In 1975, a victory for consumers was won when Democrats Senator Magnuson from Washington and Senator Moss of Utah successfully enacted the Magnuson-Moss Warranty Act. This federal law protects consumers who have paid more than $25 for a product, which comes with a warranty and falls below standards of quality. As vehicles that fall into this category are called lemons, the part of the act that refers to vehicles is nicknamed the Lemon Law.
This law protects citizens in every state but some states might not cover used or leased vehicles. Under the law, manufacturers have a duty to refund the buyer or to replace the defect. They must be given three opportunities to try to fix the problem, but no more. Consumer’s rights, as laid out in the Lemon Law, go beyond the manufacturer’s warranty. The majority of states provide that the manufacturer must pay the legal fees if a lawsuit is pursued. This means that manufacturers are apt to settle out of court. Rules for used cars vary, according to the warranty and conditions of purchase. There is no protection under the Lemon Law for people who bought vehicles on an ‘as is’ basis. Sometimes, a supplier will buy back a defective vehicle from a purchaser, fix the vehicle and sell it as a used car through a car auction.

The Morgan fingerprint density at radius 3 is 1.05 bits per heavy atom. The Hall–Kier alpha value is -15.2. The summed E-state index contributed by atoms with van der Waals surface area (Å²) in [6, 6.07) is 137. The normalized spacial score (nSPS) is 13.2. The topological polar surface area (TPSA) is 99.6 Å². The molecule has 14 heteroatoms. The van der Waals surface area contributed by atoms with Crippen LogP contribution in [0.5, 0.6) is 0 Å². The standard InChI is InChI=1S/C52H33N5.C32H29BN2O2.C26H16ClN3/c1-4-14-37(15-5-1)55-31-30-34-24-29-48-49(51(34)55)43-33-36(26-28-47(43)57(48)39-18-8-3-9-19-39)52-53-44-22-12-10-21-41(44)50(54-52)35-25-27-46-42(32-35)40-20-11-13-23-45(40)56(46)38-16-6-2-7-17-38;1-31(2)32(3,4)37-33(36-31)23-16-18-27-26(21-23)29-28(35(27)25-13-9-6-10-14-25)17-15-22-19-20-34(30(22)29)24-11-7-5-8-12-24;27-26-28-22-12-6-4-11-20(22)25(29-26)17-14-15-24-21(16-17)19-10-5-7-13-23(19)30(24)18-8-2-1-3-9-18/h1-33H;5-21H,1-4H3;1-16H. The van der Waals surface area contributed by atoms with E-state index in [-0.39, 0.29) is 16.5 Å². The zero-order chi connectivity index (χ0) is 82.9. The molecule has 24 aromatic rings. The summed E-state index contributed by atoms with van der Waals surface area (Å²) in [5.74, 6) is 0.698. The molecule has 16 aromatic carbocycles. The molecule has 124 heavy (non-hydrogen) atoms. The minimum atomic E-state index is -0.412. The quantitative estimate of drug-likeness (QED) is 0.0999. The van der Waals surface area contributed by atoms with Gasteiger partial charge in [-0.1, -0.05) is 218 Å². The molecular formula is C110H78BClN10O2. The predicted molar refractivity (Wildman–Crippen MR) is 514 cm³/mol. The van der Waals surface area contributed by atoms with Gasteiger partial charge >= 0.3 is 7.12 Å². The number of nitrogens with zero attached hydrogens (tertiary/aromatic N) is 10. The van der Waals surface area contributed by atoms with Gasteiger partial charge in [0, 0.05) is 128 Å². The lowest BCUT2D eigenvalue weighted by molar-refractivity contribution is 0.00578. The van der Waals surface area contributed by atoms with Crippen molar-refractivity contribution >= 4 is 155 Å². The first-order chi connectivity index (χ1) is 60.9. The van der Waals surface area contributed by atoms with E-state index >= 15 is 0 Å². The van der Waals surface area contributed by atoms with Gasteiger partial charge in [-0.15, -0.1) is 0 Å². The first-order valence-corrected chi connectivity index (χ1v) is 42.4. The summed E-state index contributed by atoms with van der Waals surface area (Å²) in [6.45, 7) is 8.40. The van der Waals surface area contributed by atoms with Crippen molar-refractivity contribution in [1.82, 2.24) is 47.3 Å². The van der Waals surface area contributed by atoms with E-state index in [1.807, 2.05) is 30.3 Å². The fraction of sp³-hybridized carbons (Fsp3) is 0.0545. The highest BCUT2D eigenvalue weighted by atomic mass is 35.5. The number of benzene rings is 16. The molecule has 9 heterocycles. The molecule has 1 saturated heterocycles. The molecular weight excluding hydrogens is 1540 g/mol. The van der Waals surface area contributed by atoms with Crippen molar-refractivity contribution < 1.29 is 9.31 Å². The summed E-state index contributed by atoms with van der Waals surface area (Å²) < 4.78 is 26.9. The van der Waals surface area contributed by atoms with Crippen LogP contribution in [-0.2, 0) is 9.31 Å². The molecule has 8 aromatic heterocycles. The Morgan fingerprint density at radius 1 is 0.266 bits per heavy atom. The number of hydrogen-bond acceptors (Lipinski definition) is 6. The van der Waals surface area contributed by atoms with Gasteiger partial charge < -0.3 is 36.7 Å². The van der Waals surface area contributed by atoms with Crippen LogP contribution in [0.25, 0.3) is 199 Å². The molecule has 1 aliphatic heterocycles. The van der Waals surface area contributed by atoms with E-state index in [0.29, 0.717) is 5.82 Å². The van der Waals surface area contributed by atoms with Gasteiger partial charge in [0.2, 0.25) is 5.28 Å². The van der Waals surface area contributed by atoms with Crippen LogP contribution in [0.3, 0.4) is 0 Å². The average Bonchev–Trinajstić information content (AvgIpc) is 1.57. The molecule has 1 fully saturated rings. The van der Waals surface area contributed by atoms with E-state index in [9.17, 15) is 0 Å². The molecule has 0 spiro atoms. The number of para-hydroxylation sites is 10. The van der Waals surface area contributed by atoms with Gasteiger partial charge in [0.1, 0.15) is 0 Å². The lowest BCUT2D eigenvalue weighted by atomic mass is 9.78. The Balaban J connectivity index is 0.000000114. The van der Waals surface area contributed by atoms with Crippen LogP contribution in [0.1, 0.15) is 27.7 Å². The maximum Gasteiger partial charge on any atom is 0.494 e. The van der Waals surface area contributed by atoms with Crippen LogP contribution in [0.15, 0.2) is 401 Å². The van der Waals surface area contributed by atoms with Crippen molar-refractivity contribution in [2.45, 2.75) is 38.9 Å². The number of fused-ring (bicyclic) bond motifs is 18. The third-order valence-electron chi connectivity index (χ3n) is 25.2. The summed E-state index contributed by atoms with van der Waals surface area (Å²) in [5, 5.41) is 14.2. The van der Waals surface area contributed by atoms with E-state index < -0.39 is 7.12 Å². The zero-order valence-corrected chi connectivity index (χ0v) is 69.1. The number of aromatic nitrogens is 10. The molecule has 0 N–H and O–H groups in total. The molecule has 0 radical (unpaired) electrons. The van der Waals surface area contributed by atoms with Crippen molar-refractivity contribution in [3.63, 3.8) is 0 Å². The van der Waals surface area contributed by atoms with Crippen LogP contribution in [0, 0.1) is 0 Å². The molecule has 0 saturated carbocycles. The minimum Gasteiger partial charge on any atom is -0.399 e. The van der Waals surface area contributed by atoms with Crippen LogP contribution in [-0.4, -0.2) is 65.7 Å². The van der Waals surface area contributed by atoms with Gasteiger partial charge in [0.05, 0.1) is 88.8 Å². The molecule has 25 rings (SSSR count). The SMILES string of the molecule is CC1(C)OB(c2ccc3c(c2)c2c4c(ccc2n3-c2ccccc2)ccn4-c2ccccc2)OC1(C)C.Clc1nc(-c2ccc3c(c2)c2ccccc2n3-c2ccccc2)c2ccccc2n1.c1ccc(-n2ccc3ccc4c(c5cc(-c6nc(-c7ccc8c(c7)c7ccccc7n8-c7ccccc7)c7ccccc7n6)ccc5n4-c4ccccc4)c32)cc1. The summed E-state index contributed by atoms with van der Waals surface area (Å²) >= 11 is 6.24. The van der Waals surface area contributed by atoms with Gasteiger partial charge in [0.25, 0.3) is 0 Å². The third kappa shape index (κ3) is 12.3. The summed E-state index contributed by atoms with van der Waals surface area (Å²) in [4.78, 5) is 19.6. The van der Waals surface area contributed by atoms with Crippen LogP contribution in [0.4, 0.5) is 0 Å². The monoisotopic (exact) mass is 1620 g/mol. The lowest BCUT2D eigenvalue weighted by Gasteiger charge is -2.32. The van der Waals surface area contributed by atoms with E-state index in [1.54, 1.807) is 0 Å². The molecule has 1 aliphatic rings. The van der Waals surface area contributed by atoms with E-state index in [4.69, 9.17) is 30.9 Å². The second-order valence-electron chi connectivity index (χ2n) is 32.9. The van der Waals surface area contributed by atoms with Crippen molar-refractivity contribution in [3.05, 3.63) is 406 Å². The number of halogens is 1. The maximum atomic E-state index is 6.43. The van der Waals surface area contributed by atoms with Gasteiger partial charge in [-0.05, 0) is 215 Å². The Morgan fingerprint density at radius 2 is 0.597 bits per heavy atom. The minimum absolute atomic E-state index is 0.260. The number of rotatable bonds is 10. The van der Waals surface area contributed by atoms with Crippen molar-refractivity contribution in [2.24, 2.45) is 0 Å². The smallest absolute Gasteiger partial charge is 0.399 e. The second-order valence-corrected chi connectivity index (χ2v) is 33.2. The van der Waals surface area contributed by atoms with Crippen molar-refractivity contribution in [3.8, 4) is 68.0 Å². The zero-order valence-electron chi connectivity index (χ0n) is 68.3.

Even used vehicles with no warranty may still be helped by the Lemon Law in certain circumstances. The law may apply if the seller has knowingly sold the consumer a lemon or if the vehicle has been salvaged prior to sale. The buyer may be protected if it is proved that the odometer has been turned back or if the vehicle had previously suffered flood damage. Vehicles that have been stolen or re-built may also come under the law.
The category of vehicle, protected under the law, extends beyond cars. RV vehicles are also included, along with motorcycles, wheelchairs and boats. Computers are also listed under protection. Common situations, whereupon the law is used, are problems with transmission, brakes or steering. Electrical systems and paint defects are another reason. In addition to engine problems and finish defects, there may be annoying occurrences, such as unpleasant odors or unexplained noises.
This is a law that has variations in each state and consumers need to check the specific law, governing their area. It’s advisable to consult an attorney or consumer group for information and advice.